Warning: This story was published more than a year ago.


ONCE AGAIN Bowser has swiped Princess Peach and the Mushroom Kingdom is in a fl utter. Fortunately our favourite pot-bellied plumber is on the case and leaps into space to save her. It seems that the game is never really over for Mario, which is lucky for us because Super Mario Galaxy 2 is truly magnifi cent.
Across all consoles, this is the fi rst time I’ve reviewed and graded a game with a perfect score. Yep, Super Mario Galaxy 2 really is that good. From the minute I fi rst started playing it knocked my socks off. As impossible as it seems, SMG2 actually outshines the brilliance of its famous predecessor, Super Mario Galaxy (one of the most highly ranked Wii titles ever).
I’d expected to be disappointed; after all, sequels are all too often disenchanted cash cows. Plus SMG was so incredibly innovative in its use of 3D platforming that it left boots too massive to fi ll. However in the case of Super Mario Galaxy 2 excellence has actually been improved upon, because the game's developers have taken the gravity-defying gameplay that we love so much in amazing new directions. Oh, and they’ve fi xed some of the niggles found in Super Mario Galaxy along the way.
I’m getting ahead of myself though, so let’s look at the basics fi rst. As Nintendo points out, this is the fi rst real Mario sequel in years (three years, actually). Though we saw a recent incarnation in 2009’s New Super Mario Bros. Wii, this is retro Mario at his fi nest. Everything you love about our favourite Italian is here, and even the most cynical of gamers will be charmed by the nostalgia of this re-energised and polished addition. Be warned though, SMG2 is highly addictive; it’s hard to even write this review when I could be playing…
In between combing the universe for Bowser and his pretty prisoner, Mario’s deep-space adventure is focused around saving the ‘power stars’ stolen by the massive brute - you must collect them to fi nish the game. This time around Mario teams up with Yoshi, his adorable ride-on dinosaur pal. Speaking of which, as with the original Nintendo titles, this game has major cute appeal - even the bosses at level ends are endearing. But back to Yoshi: he’s a fun and functional addition and can fl utter, jump and gulp/spit out baddies with his tongue, alongside a few extra tricks with the right diet.
So how about the gameplay? In 2007 SMG blew our minds, and though incorporating the same foundations, SMG2 is even more diverse and imaginative. I’d go as far as saying it’s even more fun too. Though the goal is unchanged (platform jumping through levels to get to the shiny star), so much of this experience is new: fresh level designs, more creative and fulfi lling challenges, and fabulous new powers with which to transform Mario. Incidentally, all the power-ups are pretty darn cool, but my favourite is the drill Mario can use to furiously tunnel through one side of a planet to another.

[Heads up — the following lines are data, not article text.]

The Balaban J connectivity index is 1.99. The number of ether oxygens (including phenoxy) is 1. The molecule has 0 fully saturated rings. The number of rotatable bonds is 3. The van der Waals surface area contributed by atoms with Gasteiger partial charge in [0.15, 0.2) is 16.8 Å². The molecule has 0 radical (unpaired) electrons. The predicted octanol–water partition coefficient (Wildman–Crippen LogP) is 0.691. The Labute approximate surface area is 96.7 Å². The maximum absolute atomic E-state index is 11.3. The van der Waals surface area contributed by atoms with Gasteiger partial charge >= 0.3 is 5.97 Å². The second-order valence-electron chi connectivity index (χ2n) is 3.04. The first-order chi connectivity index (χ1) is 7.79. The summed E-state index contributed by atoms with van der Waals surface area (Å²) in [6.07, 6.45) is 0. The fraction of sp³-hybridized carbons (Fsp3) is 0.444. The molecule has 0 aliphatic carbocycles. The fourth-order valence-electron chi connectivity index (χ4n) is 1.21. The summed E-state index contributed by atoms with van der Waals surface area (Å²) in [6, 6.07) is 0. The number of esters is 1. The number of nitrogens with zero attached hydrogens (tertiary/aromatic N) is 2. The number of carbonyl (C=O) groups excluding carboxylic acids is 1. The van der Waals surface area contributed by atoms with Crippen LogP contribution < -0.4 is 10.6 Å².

Playing Super Mario Galaxy 2 is such a delightful experience. Even navigating through the galaxies is a lot smoother this time around with the addition of a simplifi ed world map that is a throwback to 2D Mario games. When it comes to steering Mario through the 3D landscape and performing his array of moves, it’s clear that Nintendo has defi nitely done some polishing work because player control is very tight and responsive. Well worth noting is that the camera work (the one real bone of contention in SMG1) has been knocked into shape and provides a clear default view almost constantly, though you can adjust the angle to your preference if necessary.
A second player can come onboard in a supportive role and can help in a limited capacity by taking out minor enemies and collecting goodies. It’s a little like being an extra on a big-budget fi lm set, but it’s nice to have the option.
Evoking the original series, the beginning of the game starts in 2D platform perspective. This wistful reminder of old-school Mario actually serves as tuition for navigating our wee plumber through the 3D terrain to come. In fact, the perspectives continue to chop and change throughout, which keeps things interesting.
Visually Super Mario Galaxy 2 is stunning. The Wii is hardly known for its graphical prowess, but perhaps it should be, because this production is remarkable. The vibrant galaxies, planets, worlds and expertly designed characters are a joy to look at and explore. Everything is colourful and crisp, and the attention to detail is amazing. What really seals the sensory deal, however, is the soundtrack. It mixes classic Mario tunes from yesteryear with a fresh track that nicely stitches together the retro aspects of the game with the cool contemporary additions that technology has afforded.
This is very much a ‘pick up and play’ title suitable for most gamers, and credit to Nintendo for this, because the game is actually very long and fi lled with amazing challenges and objectives. It’s kind of a case of ‘you get out what you put in’, because there is literally weeks’ worth of intricate gameplay available here if you put in the hard yards and unlock extra challenges.
Super Mario Galaxy 2 is exceptional, and is undeniably the new benchmark against which all platform games will be considered. This is defi nitely Mario’s best gig yet.

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